Suppose I want to know what percentage of the sample .fs files in the F# distribution use the lightweight syntax option (#light).  (EDIT, Jan 2010: #light is now the default, so this script is no longer useful for this particular task, though it does show how to find what percentage of files contain an arbitrary substring.)  I can quickly hack together:

open System.IO

let Average l =
List.reduce (+) l / List.length l

let rec AllFiles dir =
seq { yield! Directory.GetFiles(dir)
for subdir in Directory.GetDirectories(dir) do yield! AllFiles subdir }

[ for file in AllFiles @"C:\Program Files\FSharp-1.9.4.15\samples" do
if file.EndsWith(".fs") then
yield 100
else
yield 0 ]
|> Average
|> printfn "%d%% of files use #light"

Highlight this code, press alt-enter, and FSI says

val Average : int list -> int
val AllFiles : string -> seq<string>
91% of files use #light

Cool.  I wonder which files don’t use #light?  I can just add a little code to the "else" branch:

else
do printfn "no #light: %s" file
yield 0 ]

and then highlight the last block of code (from "[for…" to the end of the file) and hit alt-enter again, and I see

no #light: C:\Program Files\FSharp-1.9.4.15\samples\fsharp\Differentiate\lex.fs
no #light: C:\Program Files\FSharp-1.9.4.15\samples\fsharp\Differentiate\pars.fs
no #light: C:\Program Files\FSharp-1.9.4.15\
samples\fsharp\FLinq\dumper.fs
no #light: C:\Program Files\FSharp-1.9.4.15\samples\fsharp\FLinq\program.fs
no #light: C:\Program Files\FSharp-1.9.4.15\samples\fsharp\Parsing\ast.fs
91% of files use #light
val it : unit = ()

in the FSI window.  Neat.

There might be shorter or more elegant ways to accomplish the same goal with F# (or perl, or what have you), but my focus today is on writability, demonstrating that it’s easy to hack little scripts like this in less than five minutes.

### Some F# details

The script above demos some F# bits that I don’t think I’ve talked about before.  The "seq { … }" code is an example of a sequence comprehension, another example of F#’s computation expression syntax.  Recall that "seq" (short for "sequence") just means "IEnumerable".  Inside a sequence comprehension, "yield" means the same thing as it does in a C# iterator block, and "yield!" means nearly the same thing, except that you pass it a sequence rather than a single item.  (In other words, "yield! s" is like "for i in s do yield i", where s is a seq<‘a> and i is an ‘a.)  So AllFiles returns a seq<string> that recursively enumerates all the file names under some directory.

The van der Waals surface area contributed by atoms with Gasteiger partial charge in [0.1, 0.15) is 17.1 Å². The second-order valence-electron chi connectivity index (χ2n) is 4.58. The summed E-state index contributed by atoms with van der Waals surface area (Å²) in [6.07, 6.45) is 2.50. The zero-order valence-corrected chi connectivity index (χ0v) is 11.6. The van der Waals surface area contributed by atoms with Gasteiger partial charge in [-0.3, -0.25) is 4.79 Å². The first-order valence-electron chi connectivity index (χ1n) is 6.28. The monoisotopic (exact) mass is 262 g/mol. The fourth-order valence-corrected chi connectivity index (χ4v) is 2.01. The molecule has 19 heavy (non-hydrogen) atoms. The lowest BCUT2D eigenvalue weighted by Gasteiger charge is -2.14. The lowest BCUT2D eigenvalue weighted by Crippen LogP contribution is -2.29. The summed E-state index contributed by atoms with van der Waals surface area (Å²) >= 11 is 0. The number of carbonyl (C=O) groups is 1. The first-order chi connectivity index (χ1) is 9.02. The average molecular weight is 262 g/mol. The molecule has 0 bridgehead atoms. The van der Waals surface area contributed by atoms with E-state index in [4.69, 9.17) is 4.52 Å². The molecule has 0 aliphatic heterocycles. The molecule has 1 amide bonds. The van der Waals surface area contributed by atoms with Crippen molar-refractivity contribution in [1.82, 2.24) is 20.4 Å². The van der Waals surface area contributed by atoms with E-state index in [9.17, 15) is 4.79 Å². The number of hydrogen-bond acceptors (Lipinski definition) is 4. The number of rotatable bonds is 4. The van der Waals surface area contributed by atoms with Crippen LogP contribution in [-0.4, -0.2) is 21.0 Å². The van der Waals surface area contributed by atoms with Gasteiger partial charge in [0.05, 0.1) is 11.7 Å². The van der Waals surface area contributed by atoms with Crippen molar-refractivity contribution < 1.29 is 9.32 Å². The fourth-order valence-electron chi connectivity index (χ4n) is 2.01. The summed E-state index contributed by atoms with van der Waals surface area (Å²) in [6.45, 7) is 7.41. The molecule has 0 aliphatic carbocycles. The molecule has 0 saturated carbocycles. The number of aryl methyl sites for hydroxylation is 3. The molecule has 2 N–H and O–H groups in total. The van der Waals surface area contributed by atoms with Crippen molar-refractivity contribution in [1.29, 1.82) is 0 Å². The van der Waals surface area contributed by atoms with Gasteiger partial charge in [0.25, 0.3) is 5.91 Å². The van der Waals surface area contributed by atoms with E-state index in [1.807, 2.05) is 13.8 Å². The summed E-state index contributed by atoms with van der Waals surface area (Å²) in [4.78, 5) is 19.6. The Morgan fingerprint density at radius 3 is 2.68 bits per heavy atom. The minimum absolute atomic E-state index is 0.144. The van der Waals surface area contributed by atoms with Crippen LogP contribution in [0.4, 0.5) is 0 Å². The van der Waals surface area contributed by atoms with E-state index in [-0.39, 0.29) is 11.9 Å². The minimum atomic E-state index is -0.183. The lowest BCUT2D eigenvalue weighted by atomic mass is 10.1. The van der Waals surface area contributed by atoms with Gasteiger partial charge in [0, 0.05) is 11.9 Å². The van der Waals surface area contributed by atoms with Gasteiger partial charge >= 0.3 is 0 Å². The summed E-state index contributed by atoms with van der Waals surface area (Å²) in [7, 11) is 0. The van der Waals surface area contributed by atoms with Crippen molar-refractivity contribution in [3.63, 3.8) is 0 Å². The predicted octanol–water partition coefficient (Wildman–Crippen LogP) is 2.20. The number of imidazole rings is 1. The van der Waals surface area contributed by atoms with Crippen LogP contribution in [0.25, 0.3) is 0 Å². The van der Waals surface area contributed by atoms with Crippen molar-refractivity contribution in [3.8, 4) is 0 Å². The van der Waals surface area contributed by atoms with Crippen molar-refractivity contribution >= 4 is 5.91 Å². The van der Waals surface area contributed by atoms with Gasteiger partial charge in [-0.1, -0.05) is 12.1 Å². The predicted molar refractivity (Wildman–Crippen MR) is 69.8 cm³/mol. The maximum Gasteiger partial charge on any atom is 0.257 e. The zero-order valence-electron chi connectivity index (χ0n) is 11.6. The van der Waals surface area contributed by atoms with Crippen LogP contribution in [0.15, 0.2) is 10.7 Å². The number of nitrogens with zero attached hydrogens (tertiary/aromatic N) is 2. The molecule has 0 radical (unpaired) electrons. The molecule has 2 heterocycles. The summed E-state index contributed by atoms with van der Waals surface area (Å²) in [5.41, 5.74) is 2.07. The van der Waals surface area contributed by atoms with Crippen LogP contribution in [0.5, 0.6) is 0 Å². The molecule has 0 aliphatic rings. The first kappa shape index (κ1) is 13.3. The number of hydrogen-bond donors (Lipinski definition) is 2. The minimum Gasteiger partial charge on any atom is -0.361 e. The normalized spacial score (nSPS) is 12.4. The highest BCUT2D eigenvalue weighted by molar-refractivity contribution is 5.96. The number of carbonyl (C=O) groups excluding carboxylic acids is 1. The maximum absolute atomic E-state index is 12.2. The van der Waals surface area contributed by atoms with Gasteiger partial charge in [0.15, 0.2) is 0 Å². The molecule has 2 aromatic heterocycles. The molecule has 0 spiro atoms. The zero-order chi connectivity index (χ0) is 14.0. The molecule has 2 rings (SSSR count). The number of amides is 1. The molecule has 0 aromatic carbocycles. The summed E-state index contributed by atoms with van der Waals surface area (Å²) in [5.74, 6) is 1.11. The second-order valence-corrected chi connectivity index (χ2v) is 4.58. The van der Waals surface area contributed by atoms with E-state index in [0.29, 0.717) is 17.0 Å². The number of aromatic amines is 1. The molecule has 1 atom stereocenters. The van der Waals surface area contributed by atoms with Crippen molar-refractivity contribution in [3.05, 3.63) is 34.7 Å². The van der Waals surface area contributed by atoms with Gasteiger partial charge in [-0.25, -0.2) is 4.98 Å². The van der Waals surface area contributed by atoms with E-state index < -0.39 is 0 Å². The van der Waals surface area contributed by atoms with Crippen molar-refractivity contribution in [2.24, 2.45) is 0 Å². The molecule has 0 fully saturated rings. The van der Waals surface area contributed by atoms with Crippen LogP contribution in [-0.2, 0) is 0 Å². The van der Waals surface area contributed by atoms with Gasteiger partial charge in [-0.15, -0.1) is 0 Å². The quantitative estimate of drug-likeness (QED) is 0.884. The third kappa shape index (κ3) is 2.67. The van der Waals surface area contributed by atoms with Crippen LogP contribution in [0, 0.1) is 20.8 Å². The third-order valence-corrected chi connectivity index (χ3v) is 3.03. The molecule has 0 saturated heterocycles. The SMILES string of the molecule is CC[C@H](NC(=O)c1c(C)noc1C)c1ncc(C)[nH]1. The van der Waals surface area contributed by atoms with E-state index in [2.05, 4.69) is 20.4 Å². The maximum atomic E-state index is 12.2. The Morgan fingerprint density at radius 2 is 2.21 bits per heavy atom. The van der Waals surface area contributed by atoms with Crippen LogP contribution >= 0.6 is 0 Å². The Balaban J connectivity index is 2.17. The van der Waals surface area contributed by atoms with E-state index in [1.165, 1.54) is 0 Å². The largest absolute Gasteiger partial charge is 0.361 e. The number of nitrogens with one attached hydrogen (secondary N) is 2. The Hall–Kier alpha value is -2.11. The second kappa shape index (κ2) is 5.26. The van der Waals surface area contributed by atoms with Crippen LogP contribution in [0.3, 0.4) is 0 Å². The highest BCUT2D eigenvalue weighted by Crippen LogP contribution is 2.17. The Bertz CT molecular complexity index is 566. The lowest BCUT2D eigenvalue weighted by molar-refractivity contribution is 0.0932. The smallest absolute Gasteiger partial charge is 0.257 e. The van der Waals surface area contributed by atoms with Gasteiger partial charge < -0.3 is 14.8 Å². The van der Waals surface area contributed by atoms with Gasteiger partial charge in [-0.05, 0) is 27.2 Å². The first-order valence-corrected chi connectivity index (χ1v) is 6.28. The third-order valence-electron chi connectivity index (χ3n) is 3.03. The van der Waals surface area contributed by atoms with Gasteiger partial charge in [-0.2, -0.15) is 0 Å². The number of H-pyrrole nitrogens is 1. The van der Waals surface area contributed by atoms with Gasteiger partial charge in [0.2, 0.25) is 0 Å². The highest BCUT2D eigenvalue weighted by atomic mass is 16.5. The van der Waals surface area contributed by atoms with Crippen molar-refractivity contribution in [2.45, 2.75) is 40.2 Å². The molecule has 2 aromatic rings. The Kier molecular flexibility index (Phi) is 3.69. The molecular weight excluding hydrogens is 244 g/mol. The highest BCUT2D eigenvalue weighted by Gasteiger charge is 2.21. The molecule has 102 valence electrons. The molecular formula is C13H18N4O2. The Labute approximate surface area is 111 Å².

The portion in square brackets is a list comprehension, which is pretty much just like a sequence comprehension, except the result is a list<‘a> rather than a seq<‘a>.  Thus we end up with a list of integers, with the value 100 for each file containing "#light", and 0 for the other files.  We average the values in the list, and we get the percentage of files that use #light.

That’s all for today – just some quickie fun I wanted to share!

Posted in Uncategorized | 1 Comment »

## “An Introduction to Async Workflows in F#”, or “how to utilize all those CPUs without writing lots of threading code”, part three

Posted by Brian on May 7, 2008

Last time I showed you how to use the F# Control library to easily parallelize a primes-computing program.  Today I’ll show you how to use the same library in C# to achieve the same end.  I’ll also talk more about one of the real strong suits of the library – making async programming more compositional – and this leads to all kinds of interesting discussions for C#, involving LINQ, as well as iterators and "yield".  Hold on tight – it’s a wild ride!

### Easy async from C#

As we saw last time, the F# solution involved calling library functions like Async.Parallel, but it also involved a tiny async workflow that looked like this:

async { return (x, IsPrime x) }

That is, this part of the F# solution leveraged the F# computation expression syntax.  We don’t have this syntax available in C#, so what are we to do?

As I hinted obliquely last time, C# has its own syntax sugar that will fit the bill: LINQ.  The key piece of the original C# code that we need to parallelize can be written this way:

var primeInfo = nums.Select((x) => new KeyValuePair<int, bool>(x, IsPrime(x))).ToArray();

That’s the bit that takes more than 12 seconds to run on my box.  We can parallelize just as in F#, using the F# library + LINQ thusly:

var computations = nums.Select((x) =>
from dummy in AsyncExtensions.StartWorkflow // enter async monad & protect rest of code in a lambda
select new KeyValuePair<int, bool>(x, IsPrime(x)));
var primeInfo = AsyncExtensions.Run(AsyncExtensions.Parallel(computations));

I’ll explain it in a minute, but the first thing to note is – we got the same big win as in F#.  If you look back at the original C# code from part one, you’ll see it was about 10 lines of mess involving ThreadPool.QueueUserWorkItem, ManualResetEvent, and Interlocked.Decrement.  The code above is much simpler – we just create a sequence of all the computations we want to do, parallelize them, and run.

AsyncExtensions is a small wrapper class I authored that just wraps up the F# Control library in a thin facade that makes it more C#-friendly.  You’ll get a chance to see the implementation shortly.  The Run() and Parallel() methods just forward calls to the corresponding Async calls in the F# Control library.